He refuses to bow to outrage mobs.
In the coronavirus pandemic era, where the only opinions acceptable to the press (and Democrats) related to both the virus and the vaccine appear to be whatever the government is saying at the time, Rogan has earned the ire of media figures on cable news outlets and the like because he sometimes expresses alternative views about the COVID-19 vaccine that either question or go against official CDC recommendations.
For instance, his detractors went nuts last September after he announced that he’d tested positive for COVID and was taking a combination of treatments recommended by his doctor, including monoclonal antibodies and ivermectin.
His mention of ivermectin, which in large doses is also used as a deworming drug for horses, prompted “news” outlets like CNN to air “report” after “report” mocking Rogan for taking a “livestock drug” or “horse dewormer,” with such outlets leaving out the fact that ivermectin had in fact been previously approved by the FDA for treatment in humans in much smaller doses to treat parasitic infections.
To date, the FDA has not approved it for use for COVID, but there are clinical trials being conducted to determine whether or not it is effective.
In October, Rogan hosted CNN’s chief medical correspondent, Dr. Sanjay Gupta, and roasted him for his network’s smear campaign against him. Rogan got Gupta to admit that CNN should have clarified that ivermectin could also be used by humans, though Gupta would never outright admit that his colleagues, including anchor Don Lemon, lied about Rogan.
Because Rogan has continued to confront his critics — and because he’s hosted medical experts that sometimes diverge from the CDC’s official guidelines on the virus and the vaccine — even after the ivermectin controversy, the media, too, has ramped up its efforts to get Rogan to back down, urging platforms like Spotify and YouTube to either pull or censor his content.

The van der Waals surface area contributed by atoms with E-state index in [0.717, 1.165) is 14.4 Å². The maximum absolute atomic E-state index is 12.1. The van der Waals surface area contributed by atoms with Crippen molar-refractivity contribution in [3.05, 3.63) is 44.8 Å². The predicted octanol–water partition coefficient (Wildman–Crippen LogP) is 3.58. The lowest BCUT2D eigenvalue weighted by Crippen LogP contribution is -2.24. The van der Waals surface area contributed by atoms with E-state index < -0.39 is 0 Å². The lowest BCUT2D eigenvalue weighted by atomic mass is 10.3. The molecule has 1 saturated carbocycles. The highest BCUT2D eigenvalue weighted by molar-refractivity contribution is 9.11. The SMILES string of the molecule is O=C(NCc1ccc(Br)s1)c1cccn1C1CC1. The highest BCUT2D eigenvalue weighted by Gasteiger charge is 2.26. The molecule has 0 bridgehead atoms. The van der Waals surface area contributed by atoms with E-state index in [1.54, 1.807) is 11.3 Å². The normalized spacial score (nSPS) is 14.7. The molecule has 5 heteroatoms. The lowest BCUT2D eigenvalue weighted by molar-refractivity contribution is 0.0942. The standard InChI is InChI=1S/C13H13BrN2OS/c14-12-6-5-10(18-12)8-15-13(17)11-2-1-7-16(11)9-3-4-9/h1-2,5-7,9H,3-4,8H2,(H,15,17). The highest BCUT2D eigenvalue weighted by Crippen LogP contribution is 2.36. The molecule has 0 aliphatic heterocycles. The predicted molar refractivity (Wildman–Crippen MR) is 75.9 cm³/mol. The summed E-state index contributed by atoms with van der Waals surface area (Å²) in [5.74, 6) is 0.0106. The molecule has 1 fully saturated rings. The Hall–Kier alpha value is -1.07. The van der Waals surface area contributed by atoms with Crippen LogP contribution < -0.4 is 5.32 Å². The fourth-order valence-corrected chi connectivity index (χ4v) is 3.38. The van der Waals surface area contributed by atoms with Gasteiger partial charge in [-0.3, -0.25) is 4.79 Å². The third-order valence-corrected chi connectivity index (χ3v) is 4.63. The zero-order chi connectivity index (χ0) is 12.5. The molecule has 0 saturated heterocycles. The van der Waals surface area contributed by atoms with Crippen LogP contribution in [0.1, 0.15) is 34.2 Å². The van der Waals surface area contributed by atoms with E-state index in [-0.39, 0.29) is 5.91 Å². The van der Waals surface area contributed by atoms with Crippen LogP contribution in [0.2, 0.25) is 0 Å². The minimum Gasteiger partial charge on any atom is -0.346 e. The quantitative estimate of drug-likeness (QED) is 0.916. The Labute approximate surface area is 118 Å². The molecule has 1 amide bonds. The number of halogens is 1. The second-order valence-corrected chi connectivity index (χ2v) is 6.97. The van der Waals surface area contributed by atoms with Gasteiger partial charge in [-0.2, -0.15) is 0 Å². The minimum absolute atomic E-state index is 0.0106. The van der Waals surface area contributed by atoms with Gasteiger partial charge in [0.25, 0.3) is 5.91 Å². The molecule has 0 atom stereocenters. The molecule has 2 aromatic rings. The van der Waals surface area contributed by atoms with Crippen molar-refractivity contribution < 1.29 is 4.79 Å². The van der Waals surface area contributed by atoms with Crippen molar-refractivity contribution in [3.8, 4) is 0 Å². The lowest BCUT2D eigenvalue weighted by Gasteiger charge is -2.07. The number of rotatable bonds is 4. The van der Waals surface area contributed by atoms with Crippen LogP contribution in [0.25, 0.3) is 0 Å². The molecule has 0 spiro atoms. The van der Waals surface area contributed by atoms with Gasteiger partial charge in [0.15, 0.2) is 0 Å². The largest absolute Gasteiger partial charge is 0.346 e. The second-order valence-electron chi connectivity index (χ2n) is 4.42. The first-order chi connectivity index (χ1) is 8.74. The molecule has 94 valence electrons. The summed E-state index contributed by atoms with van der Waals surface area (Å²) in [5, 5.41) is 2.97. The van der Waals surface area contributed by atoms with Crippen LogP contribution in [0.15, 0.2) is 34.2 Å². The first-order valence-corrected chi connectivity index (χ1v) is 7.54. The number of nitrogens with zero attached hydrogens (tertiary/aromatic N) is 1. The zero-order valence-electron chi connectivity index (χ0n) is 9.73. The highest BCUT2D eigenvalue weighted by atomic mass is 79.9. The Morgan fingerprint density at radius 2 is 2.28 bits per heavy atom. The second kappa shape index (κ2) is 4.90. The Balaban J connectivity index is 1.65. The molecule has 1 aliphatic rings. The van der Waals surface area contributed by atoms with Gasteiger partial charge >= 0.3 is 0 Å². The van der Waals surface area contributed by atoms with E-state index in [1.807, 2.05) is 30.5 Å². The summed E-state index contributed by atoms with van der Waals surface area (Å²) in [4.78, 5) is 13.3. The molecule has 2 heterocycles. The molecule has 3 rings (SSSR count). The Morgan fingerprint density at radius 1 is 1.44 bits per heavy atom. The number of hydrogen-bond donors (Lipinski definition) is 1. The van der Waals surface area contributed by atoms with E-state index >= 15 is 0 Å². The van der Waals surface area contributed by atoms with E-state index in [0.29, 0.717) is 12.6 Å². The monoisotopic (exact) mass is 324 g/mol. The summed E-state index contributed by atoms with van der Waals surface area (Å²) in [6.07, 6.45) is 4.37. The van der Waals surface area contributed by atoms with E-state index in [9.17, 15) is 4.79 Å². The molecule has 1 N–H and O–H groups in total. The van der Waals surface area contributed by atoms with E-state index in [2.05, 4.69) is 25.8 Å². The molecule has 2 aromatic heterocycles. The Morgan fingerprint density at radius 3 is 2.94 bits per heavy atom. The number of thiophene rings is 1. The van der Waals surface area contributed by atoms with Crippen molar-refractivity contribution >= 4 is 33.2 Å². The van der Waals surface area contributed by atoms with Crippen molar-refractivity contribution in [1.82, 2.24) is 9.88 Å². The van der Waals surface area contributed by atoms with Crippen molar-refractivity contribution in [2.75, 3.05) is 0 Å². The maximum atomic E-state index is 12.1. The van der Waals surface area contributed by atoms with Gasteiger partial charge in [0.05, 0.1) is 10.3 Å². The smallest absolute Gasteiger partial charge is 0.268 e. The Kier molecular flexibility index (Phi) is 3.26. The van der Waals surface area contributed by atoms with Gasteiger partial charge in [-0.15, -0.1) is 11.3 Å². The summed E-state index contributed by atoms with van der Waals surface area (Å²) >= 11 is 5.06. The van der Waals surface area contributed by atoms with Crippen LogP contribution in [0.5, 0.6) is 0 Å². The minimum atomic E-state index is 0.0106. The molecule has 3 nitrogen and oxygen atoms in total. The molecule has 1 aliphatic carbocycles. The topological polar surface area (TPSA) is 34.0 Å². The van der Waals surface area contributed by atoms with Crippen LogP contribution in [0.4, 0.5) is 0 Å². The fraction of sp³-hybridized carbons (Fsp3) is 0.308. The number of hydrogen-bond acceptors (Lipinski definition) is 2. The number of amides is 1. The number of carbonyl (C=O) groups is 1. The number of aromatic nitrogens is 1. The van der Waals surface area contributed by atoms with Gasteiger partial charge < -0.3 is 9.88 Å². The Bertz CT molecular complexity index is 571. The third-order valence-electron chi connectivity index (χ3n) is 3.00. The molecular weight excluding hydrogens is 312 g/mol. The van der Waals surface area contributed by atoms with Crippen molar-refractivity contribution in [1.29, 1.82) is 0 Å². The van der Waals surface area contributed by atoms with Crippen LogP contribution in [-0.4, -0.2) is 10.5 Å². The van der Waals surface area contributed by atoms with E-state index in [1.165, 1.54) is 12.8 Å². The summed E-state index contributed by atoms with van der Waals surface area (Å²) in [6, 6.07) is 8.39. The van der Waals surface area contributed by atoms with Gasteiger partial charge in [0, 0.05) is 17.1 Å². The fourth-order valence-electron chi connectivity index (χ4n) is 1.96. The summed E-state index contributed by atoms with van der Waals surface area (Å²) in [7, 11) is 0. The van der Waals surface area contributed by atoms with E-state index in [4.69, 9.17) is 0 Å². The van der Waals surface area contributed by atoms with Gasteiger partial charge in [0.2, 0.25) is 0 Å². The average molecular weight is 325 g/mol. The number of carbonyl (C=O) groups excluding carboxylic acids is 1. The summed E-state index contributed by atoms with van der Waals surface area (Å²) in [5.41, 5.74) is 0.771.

But the media has been largely unsuccessful in their attempts to get Spotify, where Rogan’s podcast is hosted, to pull his COVID programs. Because of that, so-called medical professionals and celebrities have stepped up to put pressure on Spotify, because apparently in their view, it’s dangerous to raise questions and sometimes have contrarian opinions to the government when it comes to public health policy.
White House press secretary Jen Psaki has even suggested that platforms like Spotify should do what they can to censor content that doesn’t echo official government narratives on public health matters, about as chilling of a stance as it gets.
Even the people who don’t necessarily agree with Rogan but who aren’t participating in the various campaigns to bring him to heel should be deeply disturbed at what are clearly coordinated attempts to silence him, including by the Biden administration, simply because he sometimes expresses a different point of view than those of public health officials.
The media and other critics of Rogan would characterize what Rogan says as “misinformation,” but when one considers how often the government has changed their own stances on COVID-related matters over the last two years, including over speculation on how the virus originated (Wuhan wet market or Wuhan lab?), they really have precious little room to preach about others supposedly spreading “misinformation.”
Media analyst Stacey Matthews has also written under the pseudonym Sister Toldjah and is a regular contributor to RedState and Legal Insurrection.